SPRINGFIELD, Mo. – Walter Barton, a 64-year-old Missouri death row inmate, has been cleared by a federal appeals court to be executed this week after almost 30 years of court battles.
According to the Associated Press, his execution would be the first in the U.S. since March 5th and is scheduled despite concerns about the coronavirus that prompted other states to postpone lethal injections.
What did Barton do?
In 1991, Barton was living in a trailer at the Riverview Mobile Home Park in Ozark, Missouri. The mobile home park was operated by then 81-year-old Gladys Kuehler. According to court documents, Gladys was a busy person at the park. Family, friends, tenants, and business partners would make a constant stream of visits.
On October 9, 1991, Barton was one of those visitors. According to testimony in four of Barton’s trials, Gladys had visits from Carol Horton, one tenant of the park, who often helped Gladys with errands and chores because she was limited to moving around with a cane. Also visiting the day of the murder were Bill and Dorothy Pickering, the owners of the trailer park, who came by to pick up rent receipts. And Walter Barton was also in and out of Kuehler’s trailer that day, stopping by to ask to borrow money.
Gladys was last seen about 2:45 p.m. by Ted and Sharon Bartlett, former residents of the trailer park who stopped by to visit Kuehler.
According to court records, family and friends made several attempts to reach her after 3 p.m., but could not get an answer on the phone or at the door. About 7:30, Kuehler’s granddaughter, Debra Selvidge and Horton flagged down an Ozark police officer, who called a locksmith to open the door to Kuehler’s trailer.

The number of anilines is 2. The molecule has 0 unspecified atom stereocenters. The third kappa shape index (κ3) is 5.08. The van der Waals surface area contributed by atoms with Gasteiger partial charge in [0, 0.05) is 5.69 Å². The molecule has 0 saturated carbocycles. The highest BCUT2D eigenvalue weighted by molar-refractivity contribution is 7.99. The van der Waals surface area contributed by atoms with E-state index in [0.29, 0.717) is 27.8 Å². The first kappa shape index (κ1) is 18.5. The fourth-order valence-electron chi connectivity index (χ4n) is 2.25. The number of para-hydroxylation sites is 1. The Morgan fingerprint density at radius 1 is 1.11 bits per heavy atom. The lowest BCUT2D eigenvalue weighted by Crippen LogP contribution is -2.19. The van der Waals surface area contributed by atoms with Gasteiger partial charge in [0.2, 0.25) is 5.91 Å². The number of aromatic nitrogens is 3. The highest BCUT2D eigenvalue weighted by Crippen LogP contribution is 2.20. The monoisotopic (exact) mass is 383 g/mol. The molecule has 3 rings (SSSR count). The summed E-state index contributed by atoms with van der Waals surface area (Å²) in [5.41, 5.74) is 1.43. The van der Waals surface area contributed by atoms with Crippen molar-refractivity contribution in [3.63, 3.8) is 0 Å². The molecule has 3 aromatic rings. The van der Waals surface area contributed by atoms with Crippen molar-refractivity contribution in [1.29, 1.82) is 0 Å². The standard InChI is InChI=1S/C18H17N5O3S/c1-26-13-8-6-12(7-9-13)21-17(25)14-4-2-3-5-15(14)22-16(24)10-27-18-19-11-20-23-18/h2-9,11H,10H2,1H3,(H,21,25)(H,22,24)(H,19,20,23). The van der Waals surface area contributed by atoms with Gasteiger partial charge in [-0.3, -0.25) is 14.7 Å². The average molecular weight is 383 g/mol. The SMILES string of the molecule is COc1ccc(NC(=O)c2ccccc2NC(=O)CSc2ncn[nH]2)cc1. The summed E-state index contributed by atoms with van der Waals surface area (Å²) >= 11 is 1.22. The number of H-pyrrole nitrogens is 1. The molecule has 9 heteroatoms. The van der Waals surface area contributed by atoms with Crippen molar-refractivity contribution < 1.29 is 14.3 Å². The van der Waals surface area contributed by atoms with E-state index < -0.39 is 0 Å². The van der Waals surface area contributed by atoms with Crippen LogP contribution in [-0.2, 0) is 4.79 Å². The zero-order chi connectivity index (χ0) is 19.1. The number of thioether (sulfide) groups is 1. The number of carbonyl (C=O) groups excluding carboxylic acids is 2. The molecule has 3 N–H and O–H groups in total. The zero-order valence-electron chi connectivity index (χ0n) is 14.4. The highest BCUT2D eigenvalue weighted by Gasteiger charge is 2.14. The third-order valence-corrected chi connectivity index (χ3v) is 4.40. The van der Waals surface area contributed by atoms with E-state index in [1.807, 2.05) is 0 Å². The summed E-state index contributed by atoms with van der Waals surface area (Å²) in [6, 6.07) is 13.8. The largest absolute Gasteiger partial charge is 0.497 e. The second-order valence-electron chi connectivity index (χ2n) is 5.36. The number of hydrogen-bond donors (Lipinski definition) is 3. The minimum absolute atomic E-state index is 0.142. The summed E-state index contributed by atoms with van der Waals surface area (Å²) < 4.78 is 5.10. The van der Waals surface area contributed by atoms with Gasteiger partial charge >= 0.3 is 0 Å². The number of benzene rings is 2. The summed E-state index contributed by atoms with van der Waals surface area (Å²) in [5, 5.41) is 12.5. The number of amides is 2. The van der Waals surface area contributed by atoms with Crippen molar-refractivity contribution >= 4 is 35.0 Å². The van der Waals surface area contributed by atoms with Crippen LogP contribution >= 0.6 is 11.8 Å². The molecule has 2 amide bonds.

Court records say, Selvidge and Horton, went inside, followed by Barton. Selvidge found Kuehler’s body in the bedroom. Kuehler’s partially nude body lay on the floor between the bed and the wall. She had been brutally attacked with a knife. Her throat was slit, she had been stabbed more than 50 times, including 23 times in the back, and there were also two X-shaped slash wounds to the abdomen.
Barton was almost immediately a suspect after small bloodstains were found on his clothes, and DNA testing determined one of the stains was Kuehler’s blood. Barton argued it must have gotten on his clothes when they discovered the body.
Barton also admitted he answered the phone in Kuehler’s trailer about 3:15 when the owner of the trailer park called for her. He was to be evicted for not paying rent days before her death.
What has Happened Since 1991?
Over the past 27 years, Barton has:
- Been granted a change of venue several times
- Two mistrials
- Trial and convention, followed by a reversal and remand by the Missouri Supreme Court
- A second trial ended in a conviction that the Supreme Court upheld but was later thrown out by a lower court
- A fifth trial where the jury also found him guilty and recommended the death penalty
- Barton appealed the fifth trial, and the Missouri Supreme Court upheld the conviction and sentenced again
- Barton submitted a final supreme court appeal on incompetence, but that was denied.
Below is a timeline of his court appearances.
How will Barton Die?
Barton’s execution is to be at a prison in Bonne Terre, south of St. Louis. He is set to die by lethal injection. According to the Associated Press, several people will be there to support Barton and no witnesses for the victim plan to attend.
As of right now, there have been no confirmed coronavirus cases that have been reported at the prison. Missouri Department of Corrections spokeswoman Karen Pojmann told the Associated Press everyone entering the prison would have their temperatures checked and will be offered face coverings. Witnesses will also be divided into three rooms.
Barton is now among the inmates who have been on Missouri’s death row the longest.
- 25 Years Later, Ozark Murder Case Back Before Supreme Court
- Execution date set for man convicted of killing 81-year-old
- Missouri moving ahead with execution plans
- Appeals court clears way for execution of Missouri inmate